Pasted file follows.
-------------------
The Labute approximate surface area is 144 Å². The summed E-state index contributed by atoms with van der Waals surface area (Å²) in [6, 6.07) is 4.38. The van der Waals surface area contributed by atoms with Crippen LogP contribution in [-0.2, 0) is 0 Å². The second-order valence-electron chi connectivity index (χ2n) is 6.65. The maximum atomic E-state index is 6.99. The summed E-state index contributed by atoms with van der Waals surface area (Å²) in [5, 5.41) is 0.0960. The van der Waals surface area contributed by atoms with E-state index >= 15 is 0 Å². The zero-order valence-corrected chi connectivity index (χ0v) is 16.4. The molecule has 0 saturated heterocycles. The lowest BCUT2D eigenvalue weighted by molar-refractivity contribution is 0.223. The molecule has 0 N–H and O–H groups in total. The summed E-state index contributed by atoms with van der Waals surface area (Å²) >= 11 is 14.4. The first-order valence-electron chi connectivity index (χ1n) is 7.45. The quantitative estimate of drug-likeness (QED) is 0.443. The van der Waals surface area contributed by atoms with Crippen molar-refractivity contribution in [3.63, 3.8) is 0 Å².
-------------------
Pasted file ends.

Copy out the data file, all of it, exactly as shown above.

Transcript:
The Labute approximate surface area is 144 Å². The summed E-state index contributed by atoms with van der Waals surface area (Å²) in [6, 6.07) is 4.38. The van der Waals surface area contributed by atoms with Crippen LogP contribution in [-0.2, 0) is 0 Å². The second-order valence-electron chi connectivity index (χ2n) is 6.65. The maximum atomic E-state index is 6.99. The summed E-state index contributed by atoms with van der Waals surface area (Å²) in [5, 5.41) is 0.0960. The van der Waals surface area contributed by atoms with E-state index >= 15 is 0 Å². The zero-order valence-corrected chi connectivity index (χ0v) is 16.4. The molecule has 0 saturated heterocycles. The lowest BCUT2D eigenvalue weighted by molar-refractivity contribution is 0.223. The molecule has 0 N–H and O–H groups in total. The summed E-state index contributed by atoms with van der Waals surface area (Å²) >= 11 is 14.4. The first-order valence-electron chi connectivity index (χ1n) is 7.45. The quantitative estimate of drug-likeness (QED) is 0.443. The van der Waals surface area contributed by atoms with Crippen molar-refractivity contribution in [3.63, 3.8) is 0 Å².